And finally since this is my first sump I am interested in anyone's ideas for things I should do or avoid.

    Thank you all for any information.

  2. #2
    DIYFK member Nil13's Avatar


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    Sponges for mechanical require a lot of maintenance. I would think about using a static bed that you can clean by blowing air through it to fluidize the media and then draining off the dirty water. Another option would be filter socks in an upflow configuration, since you are feeding the sump below the water level. Then you just swap the socks out for clean ones, wash them out, and burn off any residual organics by tossing them in a bucket with potassium permanganate.

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    DIYFK member Minorhero's Avatar


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    Thank you for the response!

    I admit I am not even sure what you mean with either of the options you described. I looked online for references of filter socks and "upflow" and couldn't find anything. I found some people using what looked like filter floss and a bubbler in a box to create water movement. I am hoping to avoid using air altogether due to the noise of the air pump. Is there another way to use a filter sock in an upflow? Do you have any pictures by any chance?

    Using a static bed and then draining dirty water is interesting though again I don't know how that is setup. I looked online and mostly found pond stuff which is not entirely applicable since they use giant barrels for everything. Do you have any pictures or videos? Both options are very intriguing. I thought sponges would be the easiest lowest maintenance route but I am very willing to be proven wrong Click here to enlarge

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    DIYFK member Nil13's Avatar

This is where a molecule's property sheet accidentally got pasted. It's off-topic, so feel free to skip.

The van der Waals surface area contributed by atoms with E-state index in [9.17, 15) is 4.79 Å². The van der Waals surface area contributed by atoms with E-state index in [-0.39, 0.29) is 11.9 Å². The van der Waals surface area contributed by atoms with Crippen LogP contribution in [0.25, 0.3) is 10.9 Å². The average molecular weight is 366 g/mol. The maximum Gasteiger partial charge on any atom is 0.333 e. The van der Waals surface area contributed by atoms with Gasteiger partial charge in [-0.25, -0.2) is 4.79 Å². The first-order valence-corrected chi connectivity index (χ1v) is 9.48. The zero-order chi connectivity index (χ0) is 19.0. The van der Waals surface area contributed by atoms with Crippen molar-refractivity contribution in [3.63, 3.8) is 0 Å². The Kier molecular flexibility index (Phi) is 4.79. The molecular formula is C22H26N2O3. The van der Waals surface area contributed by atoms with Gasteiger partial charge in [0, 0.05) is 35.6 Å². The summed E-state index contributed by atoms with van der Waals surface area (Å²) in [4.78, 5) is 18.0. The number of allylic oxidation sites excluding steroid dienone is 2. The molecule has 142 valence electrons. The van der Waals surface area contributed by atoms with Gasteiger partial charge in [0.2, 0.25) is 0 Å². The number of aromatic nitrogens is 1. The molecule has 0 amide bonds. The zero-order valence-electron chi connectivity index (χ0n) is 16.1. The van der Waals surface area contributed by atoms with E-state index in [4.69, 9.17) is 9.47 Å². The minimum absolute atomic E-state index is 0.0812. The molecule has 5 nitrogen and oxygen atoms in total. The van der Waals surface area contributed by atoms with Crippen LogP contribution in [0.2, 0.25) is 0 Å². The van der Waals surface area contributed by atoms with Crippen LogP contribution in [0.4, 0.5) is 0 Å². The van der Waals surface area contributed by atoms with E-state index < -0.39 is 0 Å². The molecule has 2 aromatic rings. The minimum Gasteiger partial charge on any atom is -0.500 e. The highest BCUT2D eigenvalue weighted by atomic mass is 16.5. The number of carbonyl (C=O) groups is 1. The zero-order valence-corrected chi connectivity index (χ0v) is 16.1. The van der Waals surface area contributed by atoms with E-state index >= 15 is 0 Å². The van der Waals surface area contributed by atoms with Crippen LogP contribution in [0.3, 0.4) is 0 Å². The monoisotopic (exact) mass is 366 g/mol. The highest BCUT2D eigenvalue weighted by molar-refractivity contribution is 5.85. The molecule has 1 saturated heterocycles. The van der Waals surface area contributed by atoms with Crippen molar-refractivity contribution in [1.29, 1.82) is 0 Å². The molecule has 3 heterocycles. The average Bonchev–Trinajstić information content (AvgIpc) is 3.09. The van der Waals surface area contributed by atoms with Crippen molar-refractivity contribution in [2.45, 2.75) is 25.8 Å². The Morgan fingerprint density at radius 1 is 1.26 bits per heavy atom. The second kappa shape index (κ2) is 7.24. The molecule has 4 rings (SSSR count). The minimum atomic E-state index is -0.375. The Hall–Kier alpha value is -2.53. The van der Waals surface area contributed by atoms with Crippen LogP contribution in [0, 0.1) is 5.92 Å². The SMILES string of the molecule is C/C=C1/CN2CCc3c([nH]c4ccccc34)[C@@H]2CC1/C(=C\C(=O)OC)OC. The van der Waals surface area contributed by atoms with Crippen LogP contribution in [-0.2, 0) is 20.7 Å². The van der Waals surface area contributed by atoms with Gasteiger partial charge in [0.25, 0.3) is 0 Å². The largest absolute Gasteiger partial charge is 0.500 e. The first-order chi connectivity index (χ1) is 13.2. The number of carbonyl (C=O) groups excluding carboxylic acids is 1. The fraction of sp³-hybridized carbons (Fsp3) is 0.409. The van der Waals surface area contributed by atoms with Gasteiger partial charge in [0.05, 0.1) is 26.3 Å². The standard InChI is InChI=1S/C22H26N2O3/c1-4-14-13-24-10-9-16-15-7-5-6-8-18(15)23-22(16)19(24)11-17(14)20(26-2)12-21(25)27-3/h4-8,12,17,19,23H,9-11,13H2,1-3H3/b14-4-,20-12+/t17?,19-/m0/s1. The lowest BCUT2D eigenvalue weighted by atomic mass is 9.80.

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    A filter sock in an upflow configuration just uses a felt sock with a ring. Then you make a little plastic cross brace for the inside that will keep it from collapsing. The ring pressure fits into a hole in some acrylic.

    The static filters that you found reference to wrt ponds is exactly what I'm talking about. Instead of a barrel you just use a sump chamber. The principle is exactly the same the only difference is scale. The air is only turned on when you clean the bed.Click here to enlarge

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    DIYFK member Minorhero's Avatar


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    That is a great idea! Do you think I could adapt it a bit and turn it on its side? Instead of having the sock being vertical, mount it horizontal so the water flows from chamber 1 into chamber 2 with the sock completely below the waterline. The reason being that 1) I wouldn't need to hold the sock open, the force of the water flowing through it should open it to whatever degree necessary, and 2) It would reduce noise by not having a waterfall effect in the sump. This would mean I would just need a single wall separating my two chambers of my sump with holes drilled in it for filter socks. So long as the water can't get around the socks it should work?